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Seminars, conferences and online resources on psychotherapy and human relationships
The Psychology of Inspired Collective Climate Change Action (and what gets in its way)

A conference - London

Saturday 21 November 2015

In partnership with the

09.00   Registration and coffee
09.30   Maggie Turp

The Elusive Global 'We'
Climate change has no colour, no odour and no audible tone. Its effects - measurable and well evidenced as they are - are unpredictable with regard to specifics of where, when and how events will unfold. This situation, along with the absence of an identifiable 'enemy', militates against the development of a global 'we'. This talk will explore the particular nature of such difficulties and identify existing situations where common humanity takes precedence over individual, group and national interests. What can we learn from such examples? And how can we further the development of a concept of oneness as a global community as a basis for acting together in response to the challenges that lie ahead?
10.05   Sally Weintrobe

The New Imagination
A vibrant new imagination is currently emerging of a different, sustainable future. Fighting for this future means repairing environmental and social damage, and also repairing our hearts and minds damaged by our current culture of uncare. Understanding the toxic effects of this culture is crucial for change, as without this understanding we are in danger of imagining the future with blind, disaffected or despairing eyes.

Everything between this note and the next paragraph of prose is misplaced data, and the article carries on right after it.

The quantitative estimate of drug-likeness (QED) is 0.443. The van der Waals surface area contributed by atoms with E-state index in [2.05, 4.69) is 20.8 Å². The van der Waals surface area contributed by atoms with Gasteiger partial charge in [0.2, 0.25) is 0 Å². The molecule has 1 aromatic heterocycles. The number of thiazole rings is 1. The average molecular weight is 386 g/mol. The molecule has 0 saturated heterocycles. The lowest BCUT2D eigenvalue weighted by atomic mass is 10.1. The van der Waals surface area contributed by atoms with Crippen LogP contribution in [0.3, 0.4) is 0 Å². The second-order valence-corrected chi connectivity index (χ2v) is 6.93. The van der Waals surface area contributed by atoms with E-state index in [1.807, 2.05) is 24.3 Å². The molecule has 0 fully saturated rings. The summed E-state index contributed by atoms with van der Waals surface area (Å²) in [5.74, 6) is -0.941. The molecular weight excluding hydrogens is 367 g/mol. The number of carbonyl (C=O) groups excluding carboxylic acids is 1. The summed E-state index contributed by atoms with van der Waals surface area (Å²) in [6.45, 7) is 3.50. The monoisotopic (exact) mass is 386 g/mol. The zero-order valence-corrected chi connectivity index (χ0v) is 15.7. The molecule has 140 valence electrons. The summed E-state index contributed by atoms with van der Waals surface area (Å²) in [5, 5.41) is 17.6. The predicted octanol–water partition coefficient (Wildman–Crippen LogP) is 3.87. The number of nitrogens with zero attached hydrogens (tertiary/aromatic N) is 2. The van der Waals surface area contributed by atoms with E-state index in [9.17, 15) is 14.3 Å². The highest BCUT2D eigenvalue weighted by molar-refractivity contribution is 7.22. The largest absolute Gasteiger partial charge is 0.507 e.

10.40   Coffee
11.10   Professor Paul Hoggett

Climate change: cultural transformation is possible
We have left action so late there is now no way of avoiding dangerous climate change which does not also require a major transformation in the way in which we live. But surely to say that a cultural transformation is required is to be unrealistic, it is to ask too much of us? The danger is that, overcome by feelings of hopelessness, the self withdraws anxiously into a psychic retreat from where facts are accepted but meanings and implications are denied. But there is another way. In our lifetime positive cultural transformations, for example in relation to sexism and homophobia, have been set in motion. What can we learn from these processes of change which might inform the collective action we now require around climate change?
11.45   Jo Hamilton (presenting work jointly researched with Emily Hinshelwood)

Creative processes for climate engagement
We are saturated with expert knowledge of energy problems and solutions. This presentation will suggest that moving to a deeper engagement with climate action involves combining the external landscapes of science and politics with people's emotional worlds and inner narratives. Drawing on research with a community based arts and climate change project in South Wales, we will explore the roles played by creative processes in achieving pro-environmental attitudes and behaviour change, and offer suggestions for how creative processes can be incorporated into energy engagement at a community level.
12.20   Rosemary Randall